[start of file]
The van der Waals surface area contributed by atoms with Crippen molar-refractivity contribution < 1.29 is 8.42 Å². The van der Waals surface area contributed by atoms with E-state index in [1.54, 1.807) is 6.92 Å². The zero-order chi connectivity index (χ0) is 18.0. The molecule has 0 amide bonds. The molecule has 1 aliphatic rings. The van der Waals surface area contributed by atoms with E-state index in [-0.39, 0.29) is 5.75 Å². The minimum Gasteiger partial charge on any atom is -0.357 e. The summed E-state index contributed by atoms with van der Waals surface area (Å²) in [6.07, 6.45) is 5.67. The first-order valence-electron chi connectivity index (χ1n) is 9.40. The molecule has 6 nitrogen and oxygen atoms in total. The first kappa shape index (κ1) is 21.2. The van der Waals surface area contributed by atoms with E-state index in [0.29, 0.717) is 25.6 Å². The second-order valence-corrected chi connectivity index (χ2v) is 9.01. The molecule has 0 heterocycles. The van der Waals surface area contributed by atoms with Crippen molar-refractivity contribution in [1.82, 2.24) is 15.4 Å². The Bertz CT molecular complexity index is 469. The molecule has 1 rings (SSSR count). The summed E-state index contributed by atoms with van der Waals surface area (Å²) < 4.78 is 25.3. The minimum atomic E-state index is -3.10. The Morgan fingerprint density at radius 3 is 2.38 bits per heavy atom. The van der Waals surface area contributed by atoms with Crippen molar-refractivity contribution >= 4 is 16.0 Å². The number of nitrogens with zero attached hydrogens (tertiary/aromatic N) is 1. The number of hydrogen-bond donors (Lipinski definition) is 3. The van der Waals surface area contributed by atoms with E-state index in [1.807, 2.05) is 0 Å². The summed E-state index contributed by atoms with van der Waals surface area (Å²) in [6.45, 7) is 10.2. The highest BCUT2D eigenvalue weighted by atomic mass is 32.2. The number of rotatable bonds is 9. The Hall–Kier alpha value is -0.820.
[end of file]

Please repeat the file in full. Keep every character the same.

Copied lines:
The van der Waals surface area contributed by atoms with Crippen molar-refractivity contribution < 1.29 is 8.42 Å². The van der Waals surface area contributed by atoms with E-state index in [1.54, 1.807) is 6.92 Å². The zero-order chi connectivity index (χ0) is 18.0. The molecule has 0 amide bonds. The molecule has 1 aliphatic rings. The van der Waals surface area contributed by atoms with E-state index in [-0.39, 0.29) is 5.75 Å². The minimum Gasteiger partial charge on any atom is -0.357 e. The summed E-state index contributed by atoms with van der Waals surface area (Å²) in [6.07, 6.45) is 5.67. The first-order valence-electron chi connectivity index (χ1n) is 9.40. The molecule has 6 nitrogen and oxygen atoms in total. The first kappa shape index (κ1) is 21.2. The van der Waals surface area contributed by atoms with E-state index in [0.29, 0.717) is 25.6 Å². The second-order valence-corrected chi connectivity index (χ2v) is 9.01. The molecule has 0 heterocycles. The van der Waals surface area contributed by atoms with Crippen molar-refractivity contribution in [1.82, 2.24) is 15.4 Å². The Bertz CT molecular complexity index is 469. The molecule has 1 rings (SSSR count). The summed E-state index contributed by atoms with van der Waals surface area (Å²) < 4.78 is 25.3. The minimum atomic E-state index is -3.10. The Morgan fingerprint density at radius 3 is 2.38 bits per heavy atom. The van der Waals surface area contributed by atoms with Crippen molar-refractivity contribution >= 4 is 16.0 Å². The number of nitrogens with zero attached hydrogens (tertiary/aromatic N) is 1. The number of hydrogen-bond donors (Lipinski definition) is 3. The van der Waals surface area contributed by atoms with E-state index in [1.807, 2.05) is 0 Å². The summed E-state index contributed by atoms with van der Waals surface area (Å²) in [6.45, 7) is 10.2. The highest BCUT2D eigenvalue weighted by atomic mass is 32.2. The number of rotatable bonds is 9. The Hall–Kier alpha value is -0.820.